by Jules Gonsoulin
Saturday’s St. Patrick’s Day festivities did not end with the conclusion of the highly popular parade in downtown Jackson. The New Orleans-born group Flow Tribe highlighted a music festival in the courtyard area of Hal & Mal’s, where it treated the audience to a very enjoyable night of energetic, funky, Southern tunes.
Flow Tribe’s sound is unique and appeals to a wide variety of music lovers. While some might compare their music to that of Widespread Panic or Moe, lead singer K.C. O’Rorke emphasizes the group’s distinctiveness.
“We don’t consider ourselves a jam band, more of an all around musical wrecking machine,” O’Rorke says. “Our style best described as ‘backbone cracking music’ a mixture of rock, jazz, and Latin influences all dipped in funk.”
O’Rorke also spoke on the band’s musical influences, which are just as broad as their sound. “Our musical influences run the gamut from James Brown to Elvis,” he says, “We are very influenced by New Orleans artists like Allen Toussaint, The Meters and Dr. John. Modern bands I would say Los Amigos Invisibles, a funk band from South America.”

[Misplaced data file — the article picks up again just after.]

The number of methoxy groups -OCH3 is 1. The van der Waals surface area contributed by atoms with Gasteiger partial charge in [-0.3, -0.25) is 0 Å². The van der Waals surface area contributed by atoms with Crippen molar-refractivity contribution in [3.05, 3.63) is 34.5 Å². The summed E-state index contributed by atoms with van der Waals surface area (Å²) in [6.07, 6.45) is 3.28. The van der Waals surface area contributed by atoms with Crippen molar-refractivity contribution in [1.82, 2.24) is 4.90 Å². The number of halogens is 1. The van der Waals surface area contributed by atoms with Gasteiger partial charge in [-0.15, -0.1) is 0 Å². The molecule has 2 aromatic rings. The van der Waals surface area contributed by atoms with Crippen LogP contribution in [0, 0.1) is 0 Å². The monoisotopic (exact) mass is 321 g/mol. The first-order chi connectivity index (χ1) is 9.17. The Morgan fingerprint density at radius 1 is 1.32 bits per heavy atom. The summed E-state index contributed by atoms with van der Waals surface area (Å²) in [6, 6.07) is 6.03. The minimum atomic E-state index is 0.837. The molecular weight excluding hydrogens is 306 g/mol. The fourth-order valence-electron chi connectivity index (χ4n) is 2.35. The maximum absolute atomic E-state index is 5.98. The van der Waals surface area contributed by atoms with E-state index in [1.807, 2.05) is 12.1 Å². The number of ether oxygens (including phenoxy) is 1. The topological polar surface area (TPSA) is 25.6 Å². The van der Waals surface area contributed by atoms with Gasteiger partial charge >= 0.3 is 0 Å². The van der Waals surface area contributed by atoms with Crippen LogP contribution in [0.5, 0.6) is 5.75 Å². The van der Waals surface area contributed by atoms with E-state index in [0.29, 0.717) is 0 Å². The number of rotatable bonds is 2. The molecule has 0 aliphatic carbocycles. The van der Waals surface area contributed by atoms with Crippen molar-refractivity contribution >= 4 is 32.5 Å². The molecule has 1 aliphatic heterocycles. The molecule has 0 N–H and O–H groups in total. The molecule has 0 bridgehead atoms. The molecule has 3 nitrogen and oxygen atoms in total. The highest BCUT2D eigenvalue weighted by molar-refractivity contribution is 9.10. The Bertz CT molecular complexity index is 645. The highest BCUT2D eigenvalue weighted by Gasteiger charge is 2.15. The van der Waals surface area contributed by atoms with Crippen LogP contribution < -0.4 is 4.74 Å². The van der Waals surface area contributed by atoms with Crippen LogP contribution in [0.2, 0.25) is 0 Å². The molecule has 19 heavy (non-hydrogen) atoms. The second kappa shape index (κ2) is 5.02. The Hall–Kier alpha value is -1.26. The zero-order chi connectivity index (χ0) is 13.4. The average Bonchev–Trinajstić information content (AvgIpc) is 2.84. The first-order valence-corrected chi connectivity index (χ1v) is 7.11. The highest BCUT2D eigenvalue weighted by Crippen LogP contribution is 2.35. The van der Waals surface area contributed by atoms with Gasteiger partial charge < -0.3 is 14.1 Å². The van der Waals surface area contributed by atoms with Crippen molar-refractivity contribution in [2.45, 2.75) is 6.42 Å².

O’Rorke credits the city of New Orleans for being one of the band’s greatest influences. “ New Orleans has infused our music with its own unique flavor. Being lifelong residents it’s in our bones.” Like the city of New Orleans, Flow Tribe’s music is fun, eclectic and diverse. The Saturday concert was, therefore, a nonstop party that got the vast majority of audience members dancing and singing along with some of the band’s most popular songs.
As Flow Tribe continues to tour the South, its sound and influence is growing on many music fans, and O’Rorke believes the band will continue to prosper in the years to come. “We are in the process of building our own state-of-the-art studio in New Orleans and are currently in production for our next album,” he says. “The future is bright! Continuing to tour nonstop, putting out compelling music, and spreading the gospel of good times!”